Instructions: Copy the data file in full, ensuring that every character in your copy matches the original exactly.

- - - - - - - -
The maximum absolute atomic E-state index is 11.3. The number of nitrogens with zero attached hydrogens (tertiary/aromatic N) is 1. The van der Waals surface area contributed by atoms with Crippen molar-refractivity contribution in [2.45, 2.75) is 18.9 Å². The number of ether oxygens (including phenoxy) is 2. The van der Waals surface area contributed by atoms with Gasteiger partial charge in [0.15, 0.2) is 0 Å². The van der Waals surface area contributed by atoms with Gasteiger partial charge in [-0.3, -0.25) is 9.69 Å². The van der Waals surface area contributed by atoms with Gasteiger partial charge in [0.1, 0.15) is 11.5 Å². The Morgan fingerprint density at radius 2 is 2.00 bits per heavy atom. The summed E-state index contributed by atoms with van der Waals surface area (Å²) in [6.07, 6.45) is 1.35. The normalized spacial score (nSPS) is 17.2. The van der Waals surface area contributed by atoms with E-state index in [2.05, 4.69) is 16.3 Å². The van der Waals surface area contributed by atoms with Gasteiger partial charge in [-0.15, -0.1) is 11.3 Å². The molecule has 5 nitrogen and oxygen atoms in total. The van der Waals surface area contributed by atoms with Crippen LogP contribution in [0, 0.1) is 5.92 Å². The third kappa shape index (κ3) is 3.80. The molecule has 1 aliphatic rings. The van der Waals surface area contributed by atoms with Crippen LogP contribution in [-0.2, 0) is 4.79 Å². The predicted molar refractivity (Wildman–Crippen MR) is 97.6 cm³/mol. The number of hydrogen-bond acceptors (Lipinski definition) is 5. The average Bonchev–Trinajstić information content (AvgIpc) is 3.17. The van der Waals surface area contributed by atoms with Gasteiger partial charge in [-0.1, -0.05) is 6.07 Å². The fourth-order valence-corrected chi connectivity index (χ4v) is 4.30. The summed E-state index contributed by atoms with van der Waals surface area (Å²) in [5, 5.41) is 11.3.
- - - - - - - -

The maximum absolute atomic E-state index is 11.3. The number of nitrogens with zero attached hydrogens (tertiary/aromatic N) is 1. The van der Waals surface area contributed by atoms with Crippen molar-refractivity contribution in [2.45, 2.75) is 18.9 Å². The number of ether oxygens (including phenoxy) is 2. The van der Waals surface area contributed by atoms with Gasteiger partial charge in [0.15, 0.2) is 0 Å². The van der Waals surface area contributed by atoms with Gasteiger partial charge in [-0.3, -0.25) is 9.69 Å². The van der Waals surface area contributed by atoms with Gasteiger partial charge in [0.1, 0.15) is 11.5 Å². The Morgan fingerprint density at radius 2 is 2.00 bits per heavy atom. The summed E-state index contributed by atoms with van der Waals surface area (Å²) in [6.07, 6.45) is 1.35. The normalized spacial score (nSPS) is 17.2. The van der Waals surface area contributed by atoms with E-state index in [2.05, 4.69) is 16.3 Å². The van der Waals surface area contributed by atoms with Gasteiger partial charge in [-0.15, -0.1) is 11.3 Å². The molecule has 5 nitrogen and oxygen atoms in total. The van der Waals surface area contributed by atoms with Crippen LogP contribution in [0, 0.1) is 5.92 Å². The third kappa shape index (κ3) is 3.80. The molecule has 1 aliphatic rings. The van der Waals surface area contributed by atoms with Crippen LogP contribution in [-0.2, 0) is 4.79 Å². The predicted molar refractivity (Wildman–Crippen MR) is 97.6 cm³/mol. The number of hydrogen-bond acceptors (Lipinski definition) is 5. The average Bonchev–Trinajstić information content (AvgIpc) is 3.17. The van der Waals surface area contributed by atoms with Gasteiger partial charge in [-0.1, -0.05) is 6.07 Å². The fourth-order valence-corrected chi connectivity index (χ4v) is 4.30. The summed E-state index contributed by atoms with van der Waals surface area (Å²) in [5, 5.41) is 11.3.